[eDebate] Illegal Debating discussion
Wed Nov 7 11:55:51 CST 2007
Reid Sawyer sent me and ML some thoughts he had regarding this discussion on
edebate and I thought they should be posted --
I wanted to pass on some thoughts I had while following the recent dialogue
on eDebate. While I have been absent from the community for the past three
years, this discussion concerns me (as someone who has directed and will
again) the program at West Point. Most of the discussion to date on this
topic has made some excellent points however, there has been one glaring
omission so far - the concern and responsibility of the hosting school.
While SFSU may have the endorsement of their administrators to run conduct
their performance without violating SFSU standards, their conduct may risk
violating the regulations of the *host school.*
Were a scenario to occur in which the offended party reported an incident
such as this, the hosting school and the host debate program could well be
responsible for the conduct that occurs on their campus and under
the auspices of their tournament. In this case, whatever permission was
granted by SFSU's administrators would be wholly irrelevant.
In an age where it is increasingly difficult to gain support for this
activity, both administrative and budgetary, I would suggest that we as a
community consider the implications of our actions on the host schools - not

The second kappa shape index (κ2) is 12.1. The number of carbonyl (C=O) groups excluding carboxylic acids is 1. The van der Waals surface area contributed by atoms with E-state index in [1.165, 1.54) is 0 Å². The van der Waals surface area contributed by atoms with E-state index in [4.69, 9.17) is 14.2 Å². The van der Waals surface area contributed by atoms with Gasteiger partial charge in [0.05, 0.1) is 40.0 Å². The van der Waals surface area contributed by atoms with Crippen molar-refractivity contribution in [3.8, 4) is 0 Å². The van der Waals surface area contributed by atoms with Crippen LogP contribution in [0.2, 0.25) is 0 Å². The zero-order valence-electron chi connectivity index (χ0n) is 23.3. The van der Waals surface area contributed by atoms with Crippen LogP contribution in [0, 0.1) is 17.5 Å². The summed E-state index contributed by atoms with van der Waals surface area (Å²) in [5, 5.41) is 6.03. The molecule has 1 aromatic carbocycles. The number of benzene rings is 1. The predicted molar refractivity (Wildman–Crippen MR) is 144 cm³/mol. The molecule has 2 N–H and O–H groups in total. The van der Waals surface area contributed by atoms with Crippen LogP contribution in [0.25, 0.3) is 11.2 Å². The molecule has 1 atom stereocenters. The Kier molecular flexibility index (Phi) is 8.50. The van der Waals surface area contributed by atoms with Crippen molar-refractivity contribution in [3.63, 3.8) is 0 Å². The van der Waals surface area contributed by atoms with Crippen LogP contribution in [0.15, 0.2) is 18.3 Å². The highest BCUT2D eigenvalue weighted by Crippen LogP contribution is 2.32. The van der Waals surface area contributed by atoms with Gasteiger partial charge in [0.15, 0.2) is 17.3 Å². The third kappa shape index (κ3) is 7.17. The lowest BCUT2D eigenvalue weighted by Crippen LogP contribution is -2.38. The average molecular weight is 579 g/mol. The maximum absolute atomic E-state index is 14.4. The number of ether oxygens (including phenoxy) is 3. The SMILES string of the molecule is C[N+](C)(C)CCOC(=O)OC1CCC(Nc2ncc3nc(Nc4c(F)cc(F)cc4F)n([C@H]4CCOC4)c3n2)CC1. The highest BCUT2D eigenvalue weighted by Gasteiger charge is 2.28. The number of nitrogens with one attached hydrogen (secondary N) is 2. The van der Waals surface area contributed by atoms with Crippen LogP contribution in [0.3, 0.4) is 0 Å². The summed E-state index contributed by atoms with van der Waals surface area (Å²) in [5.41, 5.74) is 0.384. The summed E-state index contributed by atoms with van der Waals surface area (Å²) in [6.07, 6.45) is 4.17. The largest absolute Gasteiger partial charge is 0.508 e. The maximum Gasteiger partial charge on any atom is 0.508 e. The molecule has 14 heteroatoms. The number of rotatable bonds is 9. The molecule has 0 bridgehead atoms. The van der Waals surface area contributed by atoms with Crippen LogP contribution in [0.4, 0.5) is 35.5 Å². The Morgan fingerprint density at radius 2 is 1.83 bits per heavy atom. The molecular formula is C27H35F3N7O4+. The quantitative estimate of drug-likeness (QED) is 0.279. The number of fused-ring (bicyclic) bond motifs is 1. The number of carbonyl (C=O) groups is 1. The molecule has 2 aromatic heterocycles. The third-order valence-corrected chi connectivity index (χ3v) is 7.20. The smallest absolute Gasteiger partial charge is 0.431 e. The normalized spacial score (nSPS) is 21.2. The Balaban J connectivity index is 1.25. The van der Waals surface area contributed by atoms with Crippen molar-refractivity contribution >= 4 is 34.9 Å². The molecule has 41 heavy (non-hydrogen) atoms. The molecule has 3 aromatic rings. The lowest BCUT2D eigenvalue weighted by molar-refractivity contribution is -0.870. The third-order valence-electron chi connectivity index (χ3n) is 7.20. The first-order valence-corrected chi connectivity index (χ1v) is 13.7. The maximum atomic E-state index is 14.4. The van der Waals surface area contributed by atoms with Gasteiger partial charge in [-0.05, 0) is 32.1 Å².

to mention those in the room that may be offended. It is not entirely hard
to imagine that the 'other' victim may be the team hosting the tournament.
While West Point may be a different case than other universities, I would
not want to explain something like this to my Superintendent (college
president) and our program would be at risk if I had to do so. I can well
imagine that other universities may take a similar stance.
There is a large distinction between this incident and the hypothetical
offered concerning Army's team and the Iraq war. Four years ago at the NDT
my top team ran a performative case where they showed the images of their
friends who had died in Afghanistan and Iraq as they debated their case.
Both of those debaters are now on their second tours in Iraq. Pushing an
institution to be reflexive about the normative and policy implications of
foreign policy decisions (or other topics) is exactly what this activity
stands for - and should endorse. While (in this case) our own advocacy made
these debaters think about their role in the world knowing they were going
to be in combat six months after graduation, I cannot at all see this as
comparable to a simulated sexual act - especially in light of the concerns
of the other team.
Joe - if you like, please post this to eDebate.
*Combating Terrorism Center*
*United States Military Academy*
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